Translation Services

Justice written question – answered on 13th October 2011.

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Photo of Sadiq Khan Sadiq Khan Shadow Lord Chancellor and Shadow Secretary of State for Justice, Shadow Lord Chancellor and Shadow Secretary of State for Justice

To ask the Secretary of State for Justice

(1) what changes he proposes to the National Agreement on arrangements for the use of interpreters, translators and language service professionals in investigations and proceedings within the criminal justice system;

(2) what representations he has received from organisations and individuals involved in translation and interpretation on the decision to enter into a Commercial Framework Agreement for the provision of language services in the criminal justice system;

(3) which organisations were shortlisted for the Commercial Framework Agreement to deliver language services in the criminal justice system; and what the monetary value was of their respective tenders.

Photo of Crispin Blunt Crispin Blunt Parliamentary Under-Secretary (Ministry of Justice) (Prisons and Probation)

As I announced in a written ministerial statement I made to the House on 5 July 2011, Hansard, columns 86-87WS, we are reforming the delivery of interpretation and translation services across the justice sector. This will primarily affect England and Wales. A Languages Services Framework Agreement with a single supplier was signed by the Ministry of Justice (MoJ) on 24 August 2011. As a result, parts of the National Agreement will be dis-applied to organisations inside the MoJ framework.

The Ministry has received representations from a wide variety of individual interpreters, translators and their representative organisations throughout our consideration of this issue. We held a series of four roadshows, in autumn 2009 in London, Cardiff, Manchester and Newcastle, which sought attendees' views on the strengths and weaknesses of the current arrangements and how to bring about improvements. A general email address has been available since February 2010 to allow interested parties to submit views direct to the project team and ask questions.

In August 2010 various interested parties were notified of the Government's intention to embark upon a procurement process and there were meetings with some of those interested parties, including interpreters' and translators' representative bodies. The Ministry sought views on our specific proposals as they had emerged from the competitive dialogue process, which was undertaken between 30 March 2011 and 4 May 2011. We continue to receive, consider and respond to correspondence from interested parties and groups.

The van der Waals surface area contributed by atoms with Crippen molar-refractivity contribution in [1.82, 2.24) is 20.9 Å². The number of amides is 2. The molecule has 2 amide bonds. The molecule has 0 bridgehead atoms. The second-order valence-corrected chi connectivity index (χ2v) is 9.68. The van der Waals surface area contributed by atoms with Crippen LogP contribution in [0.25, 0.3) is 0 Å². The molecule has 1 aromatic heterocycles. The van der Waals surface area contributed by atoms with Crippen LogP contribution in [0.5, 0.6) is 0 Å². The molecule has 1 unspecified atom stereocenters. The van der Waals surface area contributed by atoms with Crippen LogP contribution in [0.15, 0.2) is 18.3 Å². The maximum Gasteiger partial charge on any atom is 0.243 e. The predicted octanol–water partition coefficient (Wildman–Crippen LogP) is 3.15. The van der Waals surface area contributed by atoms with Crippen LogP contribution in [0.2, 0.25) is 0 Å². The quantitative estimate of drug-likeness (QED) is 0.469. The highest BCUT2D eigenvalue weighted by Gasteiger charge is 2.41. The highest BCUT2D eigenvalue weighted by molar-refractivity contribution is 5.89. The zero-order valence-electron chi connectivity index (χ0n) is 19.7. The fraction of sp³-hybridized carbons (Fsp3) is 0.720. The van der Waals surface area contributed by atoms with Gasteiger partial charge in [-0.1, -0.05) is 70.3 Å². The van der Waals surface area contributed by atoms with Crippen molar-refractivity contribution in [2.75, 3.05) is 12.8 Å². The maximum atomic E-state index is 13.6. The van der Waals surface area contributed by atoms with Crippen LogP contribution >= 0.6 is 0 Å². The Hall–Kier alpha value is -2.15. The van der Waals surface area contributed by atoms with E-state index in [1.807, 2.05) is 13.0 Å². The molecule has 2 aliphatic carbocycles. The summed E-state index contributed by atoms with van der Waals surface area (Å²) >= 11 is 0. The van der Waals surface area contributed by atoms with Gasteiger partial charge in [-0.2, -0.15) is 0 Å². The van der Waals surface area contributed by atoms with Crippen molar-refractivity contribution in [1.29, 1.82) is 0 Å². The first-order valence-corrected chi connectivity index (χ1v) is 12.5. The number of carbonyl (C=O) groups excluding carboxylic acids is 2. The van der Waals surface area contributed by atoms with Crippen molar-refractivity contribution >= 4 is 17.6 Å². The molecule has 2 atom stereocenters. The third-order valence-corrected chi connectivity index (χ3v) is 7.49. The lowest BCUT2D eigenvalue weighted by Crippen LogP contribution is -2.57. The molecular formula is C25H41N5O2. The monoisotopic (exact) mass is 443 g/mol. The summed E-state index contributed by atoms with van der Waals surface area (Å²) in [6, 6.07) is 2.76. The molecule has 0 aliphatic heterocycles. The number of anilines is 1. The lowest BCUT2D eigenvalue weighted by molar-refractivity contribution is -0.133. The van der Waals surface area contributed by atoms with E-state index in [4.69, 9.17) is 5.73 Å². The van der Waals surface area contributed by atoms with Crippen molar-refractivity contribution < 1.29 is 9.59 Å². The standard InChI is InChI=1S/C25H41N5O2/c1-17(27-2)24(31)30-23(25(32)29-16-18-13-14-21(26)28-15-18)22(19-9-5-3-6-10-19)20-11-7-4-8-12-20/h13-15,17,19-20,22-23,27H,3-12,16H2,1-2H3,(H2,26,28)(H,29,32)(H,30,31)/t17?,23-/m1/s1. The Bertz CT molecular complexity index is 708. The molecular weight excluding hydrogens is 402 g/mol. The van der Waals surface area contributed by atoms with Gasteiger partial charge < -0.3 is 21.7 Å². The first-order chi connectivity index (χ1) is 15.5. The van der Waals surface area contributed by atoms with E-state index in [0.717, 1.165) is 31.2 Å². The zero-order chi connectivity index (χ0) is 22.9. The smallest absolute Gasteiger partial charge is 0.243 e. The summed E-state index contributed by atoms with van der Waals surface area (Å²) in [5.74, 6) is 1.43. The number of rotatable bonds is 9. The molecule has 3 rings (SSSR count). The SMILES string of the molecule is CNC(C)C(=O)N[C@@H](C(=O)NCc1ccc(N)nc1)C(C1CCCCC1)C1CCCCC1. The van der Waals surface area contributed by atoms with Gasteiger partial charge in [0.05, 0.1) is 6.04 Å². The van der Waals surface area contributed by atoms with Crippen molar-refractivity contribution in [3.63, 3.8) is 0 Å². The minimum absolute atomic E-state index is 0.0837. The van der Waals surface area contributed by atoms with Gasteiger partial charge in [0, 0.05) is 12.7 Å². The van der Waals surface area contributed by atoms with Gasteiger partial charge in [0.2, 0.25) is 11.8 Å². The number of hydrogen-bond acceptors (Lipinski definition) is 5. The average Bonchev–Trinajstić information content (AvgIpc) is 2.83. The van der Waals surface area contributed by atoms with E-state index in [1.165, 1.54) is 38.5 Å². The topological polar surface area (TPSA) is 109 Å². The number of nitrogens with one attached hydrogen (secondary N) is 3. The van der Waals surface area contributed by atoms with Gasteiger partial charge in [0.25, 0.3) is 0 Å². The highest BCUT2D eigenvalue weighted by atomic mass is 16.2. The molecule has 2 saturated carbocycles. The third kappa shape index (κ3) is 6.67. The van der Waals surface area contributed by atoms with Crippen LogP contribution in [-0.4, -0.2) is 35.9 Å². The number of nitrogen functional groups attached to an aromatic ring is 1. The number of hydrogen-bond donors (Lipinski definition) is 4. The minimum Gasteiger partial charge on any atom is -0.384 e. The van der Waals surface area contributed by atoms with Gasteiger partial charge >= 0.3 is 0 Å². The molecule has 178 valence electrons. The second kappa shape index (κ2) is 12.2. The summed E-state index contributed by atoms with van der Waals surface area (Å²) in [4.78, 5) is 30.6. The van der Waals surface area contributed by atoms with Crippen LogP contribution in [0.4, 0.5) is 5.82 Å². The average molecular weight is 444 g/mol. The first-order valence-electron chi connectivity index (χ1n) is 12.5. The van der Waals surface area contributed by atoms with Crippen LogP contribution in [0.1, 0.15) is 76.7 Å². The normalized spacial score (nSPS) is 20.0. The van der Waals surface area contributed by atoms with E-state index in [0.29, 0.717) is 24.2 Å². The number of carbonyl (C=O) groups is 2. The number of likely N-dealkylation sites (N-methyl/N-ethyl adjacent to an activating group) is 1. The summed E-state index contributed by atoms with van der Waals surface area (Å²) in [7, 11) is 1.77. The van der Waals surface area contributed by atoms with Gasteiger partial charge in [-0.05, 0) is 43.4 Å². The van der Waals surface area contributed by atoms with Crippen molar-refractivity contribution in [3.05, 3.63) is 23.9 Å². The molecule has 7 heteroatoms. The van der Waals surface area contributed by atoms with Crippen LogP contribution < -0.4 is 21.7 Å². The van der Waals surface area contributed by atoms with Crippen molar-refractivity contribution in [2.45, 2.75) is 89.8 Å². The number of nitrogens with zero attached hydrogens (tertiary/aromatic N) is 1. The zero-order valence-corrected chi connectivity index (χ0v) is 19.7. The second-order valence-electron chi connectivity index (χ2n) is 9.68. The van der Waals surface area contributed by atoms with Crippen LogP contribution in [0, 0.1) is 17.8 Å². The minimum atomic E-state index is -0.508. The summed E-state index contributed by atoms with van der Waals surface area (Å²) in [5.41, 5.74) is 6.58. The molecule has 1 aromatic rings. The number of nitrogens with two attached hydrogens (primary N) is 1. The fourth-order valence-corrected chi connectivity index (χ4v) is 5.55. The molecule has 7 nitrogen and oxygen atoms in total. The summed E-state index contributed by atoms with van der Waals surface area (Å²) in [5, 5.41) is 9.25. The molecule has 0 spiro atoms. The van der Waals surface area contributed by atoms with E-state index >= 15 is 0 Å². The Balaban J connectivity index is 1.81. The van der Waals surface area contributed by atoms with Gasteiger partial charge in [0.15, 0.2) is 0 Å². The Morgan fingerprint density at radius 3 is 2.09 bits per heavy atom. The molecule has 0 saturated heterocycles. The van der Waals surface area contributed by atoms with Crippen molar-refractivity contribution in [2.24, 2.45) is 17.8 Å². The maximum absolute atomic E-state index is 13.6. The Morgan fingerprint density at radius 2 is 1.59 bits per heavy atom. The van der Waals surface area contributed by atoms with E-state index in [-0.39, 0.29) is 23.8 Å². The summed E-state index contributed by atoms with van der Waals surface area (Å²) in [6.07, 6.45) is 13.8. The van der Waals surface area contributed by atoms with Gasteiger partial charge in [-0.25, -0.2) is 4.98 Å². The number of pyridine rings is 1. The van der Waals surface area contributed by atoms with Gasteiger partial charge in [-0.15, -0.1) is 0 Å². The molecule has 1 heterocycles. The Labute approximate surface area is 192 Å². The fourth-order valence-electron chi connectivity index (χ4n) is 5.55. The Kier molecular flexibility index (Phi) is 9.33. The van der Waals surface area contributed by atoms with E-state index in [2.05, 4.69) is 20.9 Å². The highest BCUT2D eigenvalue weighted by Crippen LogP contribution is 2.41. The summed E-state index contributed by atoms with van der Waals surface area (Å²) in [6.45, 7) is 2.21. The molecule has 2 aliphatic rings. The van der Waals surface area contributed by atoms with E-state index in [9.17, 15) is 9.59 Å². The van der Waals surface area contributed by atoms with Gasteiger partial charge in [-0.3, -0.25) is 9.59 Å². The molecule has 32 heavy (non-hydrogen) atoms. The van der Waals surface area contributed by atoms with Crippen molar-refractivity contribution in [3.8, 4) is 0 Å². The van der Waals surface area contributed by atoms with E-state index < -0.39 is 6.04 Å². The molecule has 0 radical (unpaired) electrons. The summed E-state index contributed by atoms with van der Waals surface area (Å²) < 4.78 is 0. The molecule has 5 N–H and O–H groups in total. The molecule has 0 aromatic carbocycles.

The procurement exercise for the Language Services Framework Agreement was undertaken via a competitive dialogue process. There were several stages to this process:

(A) A Pre-qualification Questionnaire;

(B) Invitation to submit an Outline Solution;

(C) Invitation to submit a Detailed Solution;

(D) Invitation to submit a Final Tender.

126 suppliers were invited to submit a pre-qualification questionnaire. 77 accepted the invitation and 58 fully completed one. Their responses were evaluated.

12 suppliers were invited to participate in the competitive dialogue itself, because they met the pre-qualification criteria. These were:

Applied Language Solutions

"Thebigword"

Language Line Services

K International

Computacentre

Merrill Legal

Cintra Ltd

Eclipse

Language Services Associates

Wessex Translations Ltd

Royal National Institute for Deaf People

SDL Plc.

During the competitive dialogue process only one supplier met the acceptable non-price criteria following the Invitation to Submit Detailed Solution stage of the process. Therefore, only one supplier was able to go on to be evaluated against the price criteria. That supplier was awarded the Framework Agreement.

The current value of interpretation and translation in the justice sector is between £58-65 million per year.

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Yes2 people think so

No143 people think not

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Annotations

Marta Lyall
Posted on 14 Oct 2011 5:13 pm (Report this annotation)

I would like some clarification on figures: the contract with ALS is for £300000000 for four years, so £75000000 a year. How can the government justify spending nearly £20000000 a year more?